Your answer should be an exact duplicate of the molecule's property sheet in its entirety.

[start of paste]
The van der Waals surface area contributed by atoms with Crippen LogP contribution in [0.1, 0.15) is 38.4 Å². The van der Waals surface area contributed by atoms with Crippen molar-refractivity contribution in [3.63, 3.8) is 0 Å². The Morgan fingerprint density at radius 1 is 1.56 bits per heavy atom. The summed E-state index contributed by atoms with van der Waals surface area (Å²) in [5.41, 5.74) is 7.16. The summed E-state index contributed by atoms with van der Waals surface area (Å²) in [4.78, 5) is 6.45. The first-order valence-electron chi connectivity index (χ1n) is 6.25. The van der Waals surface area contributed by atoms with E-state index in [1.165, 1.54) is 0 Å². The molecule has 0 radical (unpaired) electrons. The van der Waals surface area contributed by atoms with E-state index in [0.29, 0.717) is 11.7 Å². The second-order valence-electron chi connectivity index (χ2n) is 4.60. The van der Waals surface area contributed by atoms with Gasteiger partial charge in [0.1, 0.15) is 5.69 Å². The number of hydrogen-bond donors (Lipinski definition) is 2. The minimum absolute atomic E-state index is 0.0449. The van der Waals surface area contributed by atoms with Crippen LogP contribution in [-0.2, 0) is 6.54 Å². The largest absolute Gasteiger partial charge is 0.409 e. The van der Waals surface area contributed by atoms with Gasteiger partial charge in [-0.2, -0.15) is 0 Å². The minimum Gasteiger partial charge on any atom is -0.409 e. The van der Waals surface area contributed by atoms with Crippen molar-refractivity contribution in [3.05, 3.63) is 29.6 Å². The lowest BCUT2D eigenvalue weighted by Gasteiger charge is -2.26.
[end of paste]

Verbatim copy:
The van der Waals surface area contributed by atoms with Crippen LogP contribution in [0.1, 0.15) is 38.4 Å². The van der Waals surface area contributed by atoms with Crippen molar-refractivity contribution in [3.63, 3.8) is 0 Å². The Morgan fingerprint density at radius 1 is 1.56 bits per heavy atom. The summed E-state index contributed by atoms with van der Waals surface area (Å²) in [5.41, 5.74) is 7.16. The summed E-state index contributed by atoms with van der Waals surface area (Å²) in [4.78, 5) is 6.45. The first-order valence-electron chi connectivity index (χ1n) is 6.25. The van der Waals surface area contributed by atoms with E-state index in [1.165, 1.54) is 0 Å². The molecule has 0 radical (unpaired) electrons. The van der Waals surface area contributed by atoms with E-state index in [0.29, 0.717) is 11.7 Å². The second-order valence-electron chi connectivity index (χ2n) is 4.60. The van der Waals surface area contributed by atoms with Gasteiger partial charge in [0.1, 0.15) is 5.69 Å². The number of hydrogen-bond donors (Lipinski definition) is 2. The minimum absolute atomic E-state index is 0.0449. The van der Waals surface area contributed by atoms with Crippen LogP contribution in [-0.2, 0) is 6.54 Å². The largest absolute Gasteiger partial charge is 0.409 e. The van der Waals surface area contributed by atoms with Gasteiger partial charge in [-0.2, -0.15) is 0 Å². The minimum Gasteiger partial charge on any atom is -0.409 e. The van der Waals surface area contributed by atoms with Crippen molar-refractivity contribution in [3.05, 3.63) is 29.6 Å². The lowest BCUT2D eigenvalue weighted by Gasteiger charge is -2.26.